South Fulton voters make bid to attract development by approving tax incentive
By David Pendered
The lure of economic development prompted voters in the City of South Fulton to authorize the creation of special tax districts that could spur growth along corridors that once were vital industrial areas, such as Fulton Industrial Boulevard and Old National Highway – and possibly even along the Chattahoochee River.
The authorization for the city to create tax allocation districts is the second significant incentive in economic development voters have approved. City voters in 2018 approved freeport exemptions, which have a record of attracting warehouses and light manufacturers by freeing from property taxes the materials used to make goods, and the finished goods themselves.
Both incentives play to the historic economic strength of a two-year-old city that swept up much of the unincorporated land south and west of Atlanta’s airport.
Nearly a quarter of the jobs in the city are in the wholesale trade sector, meaning warehouses, according to a study conducted this year at the behest of the city – Demographic and Economic Trends. By comparison, warehouse jobs account for 5.5 percent of jobs in metro Atlanta.
The warehouse jobs sector has seen solid growth during the first half of this decade, adding 1,227 jobs in the five-year period from 2010 to 2015, according to the study. That compares to growth in other sectors that added a large number of jobs of 505 jobs, in lodging and food service, and 410 jobs, in finance and insurance, according to the report.
The city hired BAE Urban Economics to conduct the study. The company has several U.S. offices and states on its website that its specialty is, “urban economics and real estate advisory consulting practice.”
Mixed use developments are another likely target for the TAD incentives. South Fulton’s growth rate tops that of all of Fulton County – which includes Atlanta – and the region of metro Atlanta, according to BAE’s report. The growth numbers from 2010 to 2018, according to BAE, are: City of South Fulton, 17.6 percent; Fulton County, 12.9 percent; metro Atlanta, 11. 4 percent.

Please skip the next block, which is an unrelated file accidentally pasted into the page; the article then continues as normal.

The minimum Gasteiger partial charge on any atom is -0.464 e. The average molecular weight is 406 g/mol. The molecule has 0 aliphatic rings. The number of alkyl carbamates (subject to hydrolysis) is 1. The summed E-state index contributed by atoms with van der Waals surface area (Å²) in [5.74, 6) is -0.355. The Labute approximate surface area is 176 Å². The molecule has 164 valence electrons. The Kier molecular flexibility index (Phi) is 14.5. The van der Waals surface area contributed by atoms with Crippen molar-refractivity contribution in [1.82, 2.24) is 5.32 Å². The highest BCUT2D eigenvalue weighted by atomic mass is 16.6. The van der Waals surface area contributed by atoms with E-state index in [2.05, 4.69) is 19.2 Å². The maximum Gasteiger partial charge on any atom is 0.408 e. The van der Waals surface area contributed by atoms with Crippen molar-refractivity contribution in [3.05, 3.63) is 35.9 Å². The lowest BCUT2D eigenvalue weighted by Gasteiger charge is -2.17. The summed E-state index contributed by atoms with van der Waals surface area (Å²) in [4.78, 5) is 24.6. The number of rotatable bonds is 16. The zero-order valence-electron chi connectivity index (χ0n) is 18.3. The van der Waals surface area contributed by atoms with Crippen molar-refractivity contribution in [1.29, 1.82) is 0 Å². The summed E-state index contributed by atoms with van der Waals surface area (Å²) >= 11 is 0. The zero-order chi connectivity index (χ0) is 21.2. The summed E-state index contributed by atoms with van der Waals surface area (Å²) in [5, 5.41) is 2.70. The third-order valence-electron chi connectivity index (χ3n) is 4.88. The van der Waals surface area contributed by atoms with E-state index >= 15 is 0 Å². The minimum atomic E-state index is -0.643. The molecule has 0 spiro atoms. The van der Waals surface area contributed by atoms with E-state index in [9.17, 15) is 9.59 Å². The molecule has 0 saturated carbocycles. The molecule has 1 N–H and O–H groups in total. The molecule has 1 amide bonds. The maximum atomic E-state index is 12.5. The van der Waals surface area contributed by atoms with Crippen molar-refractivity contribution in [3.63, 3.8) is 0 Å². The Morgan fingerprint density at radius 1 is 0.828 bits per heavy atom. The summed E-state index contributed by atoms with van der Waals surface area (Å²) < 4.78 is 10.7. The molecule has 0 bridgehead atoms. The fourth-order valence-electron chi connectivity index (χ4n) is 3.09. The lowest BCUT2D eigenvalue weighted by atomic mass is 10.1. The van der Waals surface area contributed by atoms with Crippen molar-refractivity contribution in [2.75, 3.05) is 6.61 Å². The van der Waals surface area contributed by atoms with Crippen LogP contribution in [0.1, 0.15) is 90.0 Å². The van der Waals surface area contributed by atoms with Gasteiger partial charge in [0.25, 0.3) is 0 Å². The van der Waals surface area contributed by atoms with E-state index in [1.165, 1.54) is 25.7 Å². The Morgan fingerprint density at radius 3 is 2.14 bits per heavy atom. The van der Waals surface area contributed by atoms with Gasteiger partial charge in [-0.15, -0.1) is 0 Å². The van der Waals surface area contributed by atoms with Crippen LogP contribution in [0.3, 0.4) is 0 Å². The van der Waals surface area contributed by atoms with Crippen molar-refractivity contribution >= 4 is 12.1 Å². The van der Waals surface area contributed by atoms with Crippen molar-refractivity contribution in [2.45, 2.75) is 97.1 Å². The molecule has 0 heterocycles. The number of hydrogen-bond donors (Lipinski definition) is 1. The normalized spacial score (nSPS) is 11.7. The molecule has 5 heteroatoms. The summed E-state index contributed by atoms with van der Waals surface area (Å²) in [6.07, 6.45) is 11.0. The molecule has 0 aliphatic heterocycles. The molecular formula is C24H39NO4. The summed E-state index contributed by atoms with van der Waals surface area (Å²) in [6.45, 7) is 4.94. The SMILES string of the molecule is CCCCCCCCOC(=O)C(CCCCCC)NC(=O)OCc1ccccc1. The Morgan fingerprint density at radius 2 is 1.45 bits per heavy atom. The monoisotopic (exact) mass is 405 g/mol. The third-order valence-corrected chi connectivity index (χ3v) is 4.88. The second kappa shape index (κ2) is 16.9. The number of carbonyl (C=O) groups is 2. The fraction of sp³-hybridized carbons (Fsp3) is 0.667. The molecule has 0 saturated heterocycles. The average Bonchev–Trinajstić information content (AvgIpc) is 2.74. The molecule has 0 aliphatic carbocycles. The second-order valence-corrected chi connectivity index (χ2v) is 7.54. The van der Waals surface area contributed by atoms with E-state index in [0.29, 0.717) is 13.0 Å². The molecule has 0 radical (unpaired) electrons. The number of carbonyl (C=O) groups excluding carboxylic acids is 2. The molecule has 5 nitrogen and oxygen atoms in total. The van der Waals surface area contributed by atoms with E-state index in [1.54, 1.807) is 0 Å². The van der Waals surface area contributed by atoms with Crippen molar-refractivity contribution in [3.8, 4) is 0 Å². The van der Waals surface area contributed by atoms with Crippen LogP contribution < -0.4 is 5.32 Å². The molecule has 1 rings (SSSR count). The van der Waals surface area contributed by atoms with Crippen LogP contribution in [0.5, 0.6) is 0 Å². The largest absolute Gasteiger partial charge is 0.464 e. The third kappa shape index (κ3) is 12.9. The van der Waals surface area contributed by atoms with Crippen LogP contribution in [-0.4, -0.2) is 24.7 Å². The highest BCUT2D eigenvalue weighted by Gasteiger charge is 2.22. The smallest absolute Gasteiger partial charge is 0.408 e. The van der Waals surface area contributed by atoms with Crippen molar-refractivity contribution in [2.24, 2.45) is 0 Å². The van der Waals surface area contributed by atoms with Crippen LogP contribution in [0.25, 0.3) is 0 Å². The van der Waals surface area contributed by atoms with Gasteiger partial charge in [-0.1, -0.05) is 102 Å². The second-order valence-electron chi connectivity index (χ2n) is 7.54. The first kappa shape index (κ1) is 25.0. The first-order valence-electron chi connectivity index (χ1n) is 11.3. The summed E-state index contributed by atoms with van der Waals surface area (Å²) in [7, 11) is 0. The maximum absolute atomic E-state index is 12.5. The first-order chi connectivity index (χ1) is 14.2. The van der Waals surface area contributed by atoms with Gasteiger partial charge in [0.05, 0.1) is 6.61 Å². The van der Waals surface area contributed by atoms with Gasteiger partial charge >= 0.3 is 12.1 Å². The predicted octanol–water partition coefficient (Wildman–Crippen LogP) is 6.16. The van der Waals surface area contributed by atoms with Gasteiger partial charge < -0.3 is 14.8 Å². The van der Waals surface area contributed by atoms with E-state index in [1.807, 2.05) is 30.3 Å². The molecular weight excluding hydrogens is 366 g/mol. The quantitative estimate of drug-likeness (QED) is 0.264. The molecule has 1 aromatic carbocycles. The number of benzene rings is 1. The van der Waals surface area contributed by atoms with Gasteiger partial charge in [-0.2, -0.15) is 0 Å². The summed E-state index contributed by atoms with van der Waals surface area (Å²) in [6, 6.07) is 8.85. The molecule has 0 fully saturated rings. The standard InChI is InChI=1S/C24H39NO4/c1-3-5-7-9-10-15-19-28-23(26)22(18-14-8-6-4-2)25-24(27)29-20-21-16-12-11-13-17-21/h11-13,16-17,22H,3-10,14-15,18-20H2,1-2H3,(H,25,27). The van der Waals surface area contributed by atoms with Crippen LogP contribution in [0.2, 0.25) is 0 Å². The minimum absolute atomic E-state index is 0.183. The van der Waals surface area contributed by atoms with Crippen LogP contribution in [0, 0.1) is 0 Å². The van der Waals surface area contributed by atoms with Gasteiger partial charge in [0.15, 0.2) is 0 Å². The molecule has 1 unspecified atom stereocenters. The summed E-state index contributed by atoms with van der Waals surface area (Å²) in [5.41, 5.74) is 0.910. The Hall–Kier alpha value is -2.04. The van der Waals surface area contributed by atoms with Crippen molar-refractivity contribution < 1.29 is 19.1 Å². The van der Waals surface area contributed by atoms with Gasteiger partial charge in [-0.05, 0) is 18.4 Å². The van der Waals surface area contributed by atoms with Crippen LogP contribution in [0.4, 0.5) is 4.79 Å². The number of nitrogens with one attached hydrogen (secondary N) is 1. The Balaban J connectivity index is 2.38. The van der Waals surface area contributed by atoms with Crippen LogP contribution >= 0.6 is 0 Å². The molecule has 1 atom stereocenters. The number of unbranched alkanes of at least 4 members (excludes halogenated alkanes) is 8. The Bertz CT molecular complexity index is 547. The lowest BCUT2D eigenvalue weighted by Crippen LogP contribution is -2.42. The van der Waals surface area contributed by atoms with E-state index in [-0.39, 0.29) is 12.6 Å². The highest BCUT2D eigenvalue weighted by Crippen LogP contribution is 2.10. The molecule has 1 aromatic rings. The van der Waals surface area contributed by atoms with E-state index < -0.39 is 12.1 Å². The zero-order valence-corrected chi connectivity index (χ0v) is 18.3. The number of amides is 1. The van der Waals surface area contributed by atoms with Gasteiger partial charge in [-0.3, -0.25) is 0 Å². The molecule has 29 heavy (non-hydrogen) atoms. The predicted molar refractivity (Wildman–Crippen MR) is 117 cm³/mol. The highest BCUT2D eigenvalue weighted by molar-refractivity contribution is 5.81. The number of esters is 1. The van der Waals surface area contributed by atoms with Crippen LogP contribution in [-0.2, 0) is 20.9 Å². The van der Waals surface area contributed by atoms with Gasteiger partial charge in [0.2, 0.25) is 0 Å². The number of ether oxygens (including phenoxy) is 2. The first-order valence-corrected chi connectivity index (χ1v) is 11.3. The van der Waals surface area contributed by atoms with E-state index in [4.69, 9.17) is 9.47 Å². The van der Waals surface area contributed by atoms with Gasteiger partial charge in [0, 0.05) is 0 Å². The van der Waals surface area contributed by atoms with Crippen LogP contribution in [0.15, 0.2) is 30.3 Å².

The Nov. 5 referendum to authorize the city to establish TADs was the first of what would be a journey of many steps for the city. Future steps to establishing one or more TADs could include asking potential partners – the county government and school system – to join in the effort. The other governments don’t have to participate, but their financial support greatly enhances the ability of TADs to use the power of rising property values to pay for improvements that tend to attract additional growth – improvements such as roads, sidewalks, parks, and public safety facilities.
By a margin of 3:1, in unofficial results reported by Fulton County, voters approved a straight-up ballot question:
- “Shall the Act be approved which authorizes the City of South Fulton to utilize tax allocation districts and redevelopment powers under the ‘Redevelopment Powers Law,’ as it may be amended from time to time? YES / NO.”
The notion that South Fulton now can offer the same type of economic development tool at the disposal of nearby Hapeville and Atlanta could be significant in coming years.
The hotbed of mixed use growth that is spilling westward from the old quarry, which Atlanta intends to start filling next Spring and turn into a water reservoir surrounded by the city’s largest park, could cross into the City of South Fulton and any mixed use projects that could be built in a potential TAD along Fulton Industrial Boulevard.
Some of the areas that are within the City of South Fulton include:
- Cascade Road, west of Atlanta;
- Land adjacent to the Chattahoochee River;
- Much of Camp Creek Parkway;
- Land around the interchange at I-285/I-85 South;
- Tracts abutting I-85.